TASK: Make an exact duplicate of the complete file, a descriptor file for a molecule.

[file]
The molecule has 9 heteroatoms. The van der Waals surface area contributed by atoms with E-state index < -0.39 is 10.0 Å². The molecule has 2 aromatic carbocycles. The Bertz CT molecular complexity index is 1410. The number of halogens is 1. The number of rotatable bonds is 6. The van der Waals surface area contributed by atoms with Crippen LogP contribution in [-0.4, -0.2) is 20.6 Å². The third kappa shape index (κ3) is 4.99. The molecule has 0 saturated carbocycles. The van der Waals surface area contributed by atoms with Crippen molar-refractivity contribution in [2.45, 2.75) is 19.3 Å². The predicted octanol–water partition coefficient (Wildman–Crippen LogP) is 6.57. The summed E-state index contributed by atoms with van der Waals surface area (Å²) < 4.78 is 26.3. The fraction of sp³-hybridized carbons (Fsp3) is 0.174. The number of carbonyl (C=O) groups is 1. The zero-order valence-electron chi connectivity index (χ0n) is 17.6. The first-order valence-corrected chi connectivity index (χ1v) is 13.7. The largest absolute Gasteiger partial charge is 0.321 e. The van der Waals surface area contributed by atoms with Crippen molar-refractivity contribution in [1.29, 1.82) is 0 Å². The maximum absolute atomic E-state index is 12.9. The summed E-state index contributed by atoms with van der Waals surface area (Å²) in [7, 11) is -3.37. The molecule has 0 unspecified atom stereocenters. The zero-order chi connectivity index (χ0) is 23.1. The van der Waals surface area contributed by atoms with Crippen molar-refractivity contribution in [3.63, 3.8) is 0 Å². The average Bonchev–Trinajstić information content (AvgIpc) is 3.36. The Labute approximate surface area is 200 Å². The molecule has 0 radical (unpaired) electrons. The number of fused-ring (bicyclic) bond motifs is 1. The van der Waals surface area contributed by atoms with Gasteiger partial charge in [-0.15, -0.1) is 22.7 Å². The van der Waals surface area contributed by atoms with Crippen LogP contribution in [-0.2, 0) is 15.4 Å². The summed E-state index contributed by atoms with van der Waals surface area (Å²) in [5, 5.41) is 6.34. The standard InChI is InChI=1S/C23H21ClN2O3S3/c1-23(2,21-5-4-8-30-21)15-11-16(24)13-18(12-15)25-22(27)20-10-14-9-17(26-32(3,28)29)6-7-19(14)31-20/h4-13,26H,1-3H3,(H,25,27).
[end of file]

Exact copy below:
The molecule has 9 heteroatoms. The van der Waals surface area contributed by atoms with E-state index < -0.39 is 10.0 Å². The molecule has 2 aromatic carbocycles. The Bertz CT molecular complexity index is 1410. The number of halogens is 1. The number of rotatable bonds is 6. The van der Waals surface area contributed by atoms with Crippen LogP contribution in [-0.4, -0.2) is 20.6 Å². The third kappa shape index (κ3) is 4.99. The molecule has 0 saturated carbocycles. The van der Waals surface area contributed by atoms with Crippen molar-refractivity contribution in [2.45, 2.75) is 19.3 Å². The predicted octanol–water partition coefficient (Wildman–Crippen LogP) is 6.57. The summed E-state index contributed by atoms with van der Waals surface area (Å²) < 4.78 is 26.3. The fraction of sp³-hybridized carbons (Fsp3) is 0.174. The number of carbonyl (C=O) groups is 1. The zero-order valence-electron chi connectivity index (χ0n) is 17.6. The first-order valence-corrected chi connectivity index (χ1v) is 13.7. The largest absolute Gasteiger partial charge is 0.321 e. The van der Waals surface area contributed by atoms with Crippen molar-refractivity contribution in [1.29, 1.82) is 0 Å². The maximum absolute atomic E-state index is 12.9. The summed E-state index contributed by atoms with van der Waals surface area (Å²) in [7, 11) is -3.37. The molecule has 0 unspecified atom stereocenters. The zero-order chi connectivity index (χ0) is 23.1. The van der Waals surface area contributed by atoms with Crippen molar-refractivity contribution in [3.63, 3.8) is 0 Å². The average Bonchev–Trinajstić information content (AvgIpc) is 3.36. The Labute approximate surface area is 200 Å². The molecule has 0 radical (unpaired) electrons. The number of fused-ring (bicyclic) bond motifs is 1. The van der Waals surface area contributed by atoms with Gasteiger partial charge in [-0.15, -0.1) is 22.7 Å². The van der Waals surface area contributed by atoms with Crippen LogP contribution in [-0.2, 0) is 15.4 Å². The summed E-state index contributed by atoms with van der Waals surface area (Å²) in [5, 5.41) is 6.34. The standard InChI is InChI=1S/C23H21ClN2O3S3/c1-23(2,21-5-4-8-30-21)15-11-16(24)13-18(12-15)25-22(27)20-10-14-9-17(26-32(3,28)29)6-7-19(14)31-20/h4-13,26H,1-3H3,(H,25,27).